Bakersfield shoppers have heard for years construction was about to begin on three major shopping centers across the city. And every time there’s been a delay, often despite what appear to be favorable economic conditions.
Their wait isn’t over yet: Industry observers say further setbacks are almost certainly ahead for one or two of the centers as growth in online shopping continues to vex retail developers across the country.
All three centers — Bakersfield Commons in the northwest, Bakersfield Gateway in the southwest and City Lights in the northeast — offer unique benefits suggesting they will be built eventually, “but they won’t all be built at the same time. That ain’t gonna happen,” Bakersfield retail broker Scott Underhill said.
The most recent to suffer a delay was City Lights, proposed to replace the former East Hills Mall in a part of town many deem underserved by retailers. The property’s local owners missed a $7.5 million payment last summer, leading the former owner to file a loan default notice against them Jan. 16.
Fundamentally, the three projects have not broken ground because they have not racked up enough financial commitments from major tenants to persuade lenders to hand over money for construction.
Retail brokers say finalizing those leases has gotten much harder in recent years as the limited pool of national chains big and aggressive enough to expand into a relatively small market like Bakersfield must balance physical construction against competing online with e-commerce retailers like Amazon.
“Retailers are proceeding very cautiously into how they’re going to spend their money,” said John Hale, a Bakersfield retail broker with Colliers International, adding that the retail industry now finds itself in “uncharted territory.”
“Each retailer is making capital decisions based on how much money they’re going to allocate to brick-and-mortar stores and how much they’re going to allocate to their online presence,” he said.
It’s not exactly the case that the three centers are trying to attract the same or similar tenants. Although some retailers are looking at more than one of the sites, Bakersfield retail broker Vince Roche emphasized leasing decisions reflect detailed analyses of surrounding neighborhoods and vehicle traffic. In those regards, he and others said, the three local projects are distinct.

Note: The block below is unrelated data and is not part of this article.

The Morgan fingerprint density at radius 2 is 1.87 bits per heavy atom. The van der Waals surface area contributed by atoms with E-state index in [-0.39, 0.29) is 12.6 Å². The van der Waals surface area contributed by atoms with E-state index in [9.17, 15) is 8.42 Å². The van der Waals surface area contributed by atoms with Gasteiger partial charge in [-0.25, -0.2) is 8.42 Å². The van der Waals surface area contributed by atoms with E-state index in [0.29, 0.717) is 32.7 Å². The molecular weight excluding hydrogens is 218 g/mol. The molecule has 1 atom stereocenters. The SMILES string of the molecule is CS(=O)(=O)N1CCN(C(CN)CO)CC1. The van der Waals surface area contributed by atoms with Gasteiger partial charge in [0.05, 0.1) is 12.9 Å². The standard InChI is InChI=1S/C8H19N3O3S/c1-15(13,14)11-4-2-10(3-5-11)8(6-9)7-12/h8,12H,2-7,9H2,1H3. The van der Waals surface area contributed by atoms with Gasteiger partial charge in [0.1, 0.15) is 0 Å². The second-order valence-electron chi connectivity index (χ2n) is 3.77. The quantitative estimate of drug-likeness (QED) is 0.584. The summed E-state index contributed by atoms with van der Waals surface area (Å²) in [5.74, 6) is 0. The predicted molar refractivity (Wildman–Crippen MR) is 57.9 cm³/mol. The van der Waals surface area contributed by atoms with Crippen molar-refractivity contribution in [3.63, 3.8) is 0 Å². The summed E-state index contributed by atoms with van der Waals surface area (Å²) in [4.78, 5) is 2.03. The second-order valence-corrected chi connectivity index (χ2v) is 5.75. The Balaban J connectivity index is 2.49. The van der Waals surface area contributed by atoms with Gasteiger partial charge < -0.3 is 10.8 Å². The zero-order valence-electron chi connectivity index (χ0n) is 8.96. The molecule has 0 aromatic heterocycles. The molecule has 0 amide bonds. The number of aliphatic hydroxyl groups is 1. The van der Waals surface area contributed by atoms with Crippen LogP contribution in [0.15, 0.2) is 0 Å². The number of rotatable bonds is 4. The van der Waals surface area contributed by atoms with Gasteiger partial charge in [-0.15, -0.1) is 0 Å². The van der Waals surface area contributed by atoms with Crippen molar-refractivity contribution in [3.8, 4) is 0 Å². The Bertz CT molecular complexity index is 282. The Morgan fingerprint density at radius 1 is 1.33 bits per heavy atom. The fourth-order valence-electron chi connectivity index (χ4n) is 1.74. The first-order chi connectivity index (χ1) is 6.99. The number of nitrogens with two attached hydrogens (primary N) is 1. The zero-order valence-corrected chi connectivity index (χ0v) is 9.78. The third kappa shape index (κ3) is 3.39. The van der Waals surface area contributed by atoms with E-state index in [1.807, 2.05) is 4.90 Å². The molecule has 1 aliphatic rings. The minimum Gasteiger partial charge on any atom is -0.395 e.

Roche, whose firm represents all three of the projects, said interest has been strong among large retailers, and that the shopping centers’ delays mostly reflect the difficulty involved in lining up enough financial commitments from major tenants.
“It’s a big effort to get all those things, and that’s what we’re working on,” said the principal at Cushman & Wakefield Pacific Commercial Realty Advisors.
IMPORTANCE OF TIMING
Of the three, probably the most complex development to pull off will be the Commons project, predicted Texas shopping center consultant Gary Weber. He said it’s hard for developers to coordinate demand for a large, mixed-use project like the Commons, which is proposed to include residential, office, light industrial, entertainment and retail space.
“Can you put together all pieces of that mosaic at the same time?” he asked.
Adding to the challenges facing each of the local developments is a general feeling the economy will soon contract after what has been the longest expansion in generations, Weber added.
“I see some jeopardy in where we are in the economy,” he said. “These projects cost a small fortune.”
The project nearest to starting construction may be the Gateway project, he and others asserted, simply because the project’s Texas developer has identified the center’s primary anchor as Bass Pro Shops, a major, Missouri-based outdoors sporting goods brand seen as capable of drawing shoppers as far as Fresno and the San Fernando Valley.
Even so, Bass Pro has been associated with the project for more than 10 years, and in that time the project has missed projected groundbreaking dates. Hale, the broker with Colliers, said part of the problem may be “you just don’t have enough houses out there yet.”
(A city official confirmed development plans for the Bass Pro store were submitted for review in January.)
Hale said the other two projects are dealing with the same residential shortage, to one degree or another, though the biggest hurdle facing City Lights may be the substantial expense of tearing down the existing mall and rebuilding new stores in its place.
Because the Commons competes with nearby shopping destinations such as the Northwest Promenade and the Shops at River Walk, Hale suggested a denser distribution of housing in the area may be necessary to support additional retail there.
“I just don’t think that Bakersfield’s ready for retail expansion to that scale, just given where the state of retail is today,” he said.